July 7, 2017: The Oregon House and Senate passed HB 3249 creating the Oregon Agricultural Heritage Program, the state’s first voluntary farm and natural resource conservation program.
Oregon’s rich agricultural heritage and diverse farm and ranch lands have drawn people to the state for more than 150 years. These “working lands” are the cornerstone
of the state’s rural communities and provide myriad benefits to the natural environment. More than one quarter of Oregon’s 63 million acres are private working lands that create agricultural production valued at $5.4 billion—the state’s second-largest economic driver. At the same time, well managed agricultural lands support
valuable fish and wildlife habitat as well as enhancing other natural resources.
For forty years, Oregon’s unique land use system has helped protect working landscapes. Even with a strong economic position and state protections, farms and ranch productivity is increasingly challenged by rising production costs, loss of processing facilities, fragmentation through new land uses, conversion to non-farm uses, complex regulations, and planning for generational transfers.
Governor Brown’s office convened a group of landowners, conservation and agricultural organizations and agencies to work with landowners, tribal governments, agencies and interested organizations to identify voluntary tools to help landowners maintain working farms and ranches while providing incentives and support for conservation benefits on those lands. The result of this effort is the proposed Oregon Agricultural Heritage Program (OAHP).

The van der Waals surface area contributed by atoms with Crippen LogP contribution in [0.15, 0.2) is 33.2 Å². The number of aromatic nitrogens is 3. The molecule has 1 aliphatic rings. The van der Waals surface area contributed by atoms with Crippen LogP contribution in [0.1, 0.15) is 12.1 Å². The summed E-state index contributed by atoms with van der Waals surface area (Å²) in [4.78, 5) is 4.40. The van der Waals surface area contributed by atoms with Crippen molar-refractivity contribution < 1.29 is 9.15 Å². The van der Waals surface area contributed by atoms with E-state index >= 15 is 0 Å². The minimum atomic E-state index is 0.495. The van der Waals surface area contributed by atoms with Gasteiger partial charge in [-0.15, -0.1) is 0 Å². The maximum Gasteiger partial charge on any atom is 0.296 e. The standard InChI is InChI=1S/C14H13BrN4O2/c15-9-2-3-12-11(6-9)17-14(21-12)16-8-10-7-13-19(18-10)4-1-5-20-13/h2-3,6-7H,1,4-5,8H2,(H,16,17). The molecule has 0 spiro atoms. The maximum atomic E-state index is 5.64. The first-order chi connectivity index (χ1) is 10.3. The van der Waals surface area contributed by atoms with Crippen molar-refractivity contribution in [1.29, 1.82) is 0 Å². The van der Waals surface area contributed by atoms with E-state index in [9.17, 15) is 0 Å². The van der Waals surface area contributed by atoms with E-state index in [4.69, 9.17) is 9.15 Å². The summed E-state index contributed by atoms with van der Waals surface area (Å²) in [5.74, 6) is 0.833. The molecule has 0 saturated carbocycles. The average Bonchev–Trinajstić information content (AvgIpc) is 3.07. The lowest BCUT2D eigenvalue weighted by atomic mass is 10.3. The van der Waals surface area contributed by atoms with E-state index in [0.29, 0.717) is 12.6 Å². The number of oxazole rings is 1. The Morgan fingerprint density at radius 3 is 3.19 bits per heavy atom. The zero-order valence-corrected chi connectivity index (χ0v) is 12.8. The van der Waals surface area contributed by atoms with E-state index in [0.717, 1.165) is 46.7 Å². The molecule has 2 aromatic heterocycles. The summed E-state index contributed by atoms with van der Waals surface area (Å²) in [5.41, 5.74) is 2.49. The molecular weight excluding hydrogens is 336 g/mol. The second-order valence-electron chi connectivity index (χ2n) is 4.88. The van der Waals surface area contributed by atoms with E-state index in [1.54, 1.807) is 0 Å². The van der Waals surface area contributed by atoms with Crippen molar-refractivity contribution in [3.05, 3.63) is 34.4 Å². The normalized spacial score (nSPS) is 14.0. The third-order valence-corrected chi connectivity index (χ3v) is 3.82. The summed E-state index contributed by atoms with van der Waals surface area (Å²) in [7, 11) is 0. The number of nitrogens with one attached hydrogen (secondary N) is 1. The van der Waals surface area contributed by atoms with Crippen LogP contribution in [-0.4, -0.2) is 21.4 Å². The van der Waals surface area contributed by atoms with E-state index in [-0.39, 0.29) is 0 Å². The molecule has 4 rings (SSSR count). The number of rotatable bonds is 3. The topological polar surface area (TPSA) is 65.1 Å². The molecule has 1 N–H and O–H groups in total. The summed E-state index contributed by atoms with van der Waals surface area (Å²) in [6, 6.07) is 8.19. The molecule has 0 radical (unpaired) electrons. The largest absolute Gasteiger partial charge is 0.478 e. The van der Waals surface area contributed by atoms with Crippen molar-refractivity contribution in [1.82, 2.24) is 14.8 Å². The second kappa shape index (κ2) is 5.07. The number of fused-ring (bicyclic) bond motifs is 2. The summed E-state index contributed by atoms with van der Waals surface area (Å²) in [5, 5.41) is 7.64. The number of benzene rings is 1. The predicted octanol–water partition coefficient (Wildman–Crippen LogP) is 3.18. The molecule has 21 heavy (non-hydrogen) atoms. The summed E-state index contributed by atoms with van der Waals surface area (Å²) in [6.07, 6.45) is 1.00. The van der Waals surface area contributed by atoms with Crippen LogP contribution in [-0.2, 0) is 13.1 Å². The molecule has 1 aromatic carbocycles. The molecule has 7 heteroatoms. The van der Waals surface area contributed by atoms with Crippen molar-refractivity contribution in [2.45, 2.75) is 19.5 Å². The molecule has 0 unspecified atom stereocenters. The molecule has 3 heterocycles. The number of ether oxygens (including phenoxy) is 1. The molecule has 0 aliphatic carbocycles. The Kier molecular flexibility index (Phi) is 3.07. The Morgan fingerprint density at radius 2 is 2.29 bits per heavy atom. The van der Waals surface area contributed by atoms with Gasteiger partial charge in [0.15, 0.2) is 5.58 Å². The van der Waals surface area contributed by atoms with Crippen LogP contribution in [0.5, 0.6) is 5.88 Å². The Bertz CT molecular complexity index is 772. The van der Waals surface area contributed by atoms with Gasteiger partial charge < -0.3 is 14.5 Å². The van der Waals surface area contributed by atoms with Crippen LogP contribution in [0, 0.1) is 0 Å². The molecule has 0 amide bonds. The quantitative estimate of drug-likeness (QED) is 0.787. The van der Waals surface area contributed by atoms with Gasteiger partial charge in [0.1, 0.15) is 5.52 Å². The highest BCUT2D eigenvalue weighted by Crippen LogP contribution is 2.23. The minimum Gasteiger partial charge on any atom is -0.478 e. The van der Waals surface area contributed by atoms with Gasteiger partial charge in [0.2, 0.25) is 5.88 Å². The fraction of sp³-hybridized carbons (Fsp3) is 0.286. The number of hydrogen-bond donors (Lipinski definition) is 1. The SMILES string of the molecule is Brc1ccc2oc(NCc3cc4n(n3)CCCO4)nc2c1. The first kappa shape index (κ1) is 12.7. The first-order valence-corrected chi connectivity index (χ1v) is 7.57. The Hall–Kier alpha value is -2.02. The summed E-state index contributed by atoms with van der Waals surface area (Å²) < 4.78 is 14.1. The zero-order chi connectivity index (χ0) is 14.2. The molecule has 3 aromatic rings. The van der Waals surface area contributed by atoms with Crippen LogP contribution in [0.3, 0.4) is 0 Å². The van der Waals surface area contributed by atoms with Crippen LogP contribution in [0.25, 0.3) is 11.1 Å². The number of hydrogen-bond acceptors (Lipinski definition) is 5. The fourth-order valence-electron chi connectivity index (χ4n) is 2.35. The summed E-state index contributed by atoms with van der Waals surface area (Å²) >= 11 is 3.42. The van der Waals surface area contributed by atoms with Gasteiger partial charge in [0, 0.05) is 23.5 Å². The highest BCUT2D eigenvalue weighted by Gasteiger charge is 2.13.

What would the OAHP do?
The OAHP provides the structure and funding to keep working lands working, while preserving and enhancing fish and wildlife benefits on these lands. The OAHP proposed the creation of:
Read our talking points about the OAHP
Why is the OAHP needed?
Who developed the OAHP?
The Governor’s oﬃce convened a work group with representatives from a diverse coalition of agricultural and conservation organizations to develop a synergistic suite of programs to address both farm and ranch succession and land preservation. The work group consisted of:
What happens next with the OAHP proposal?
The OAHP will likely be introduced to the Oregon Legislature for their consideration during the 2017 session.
How you can help:
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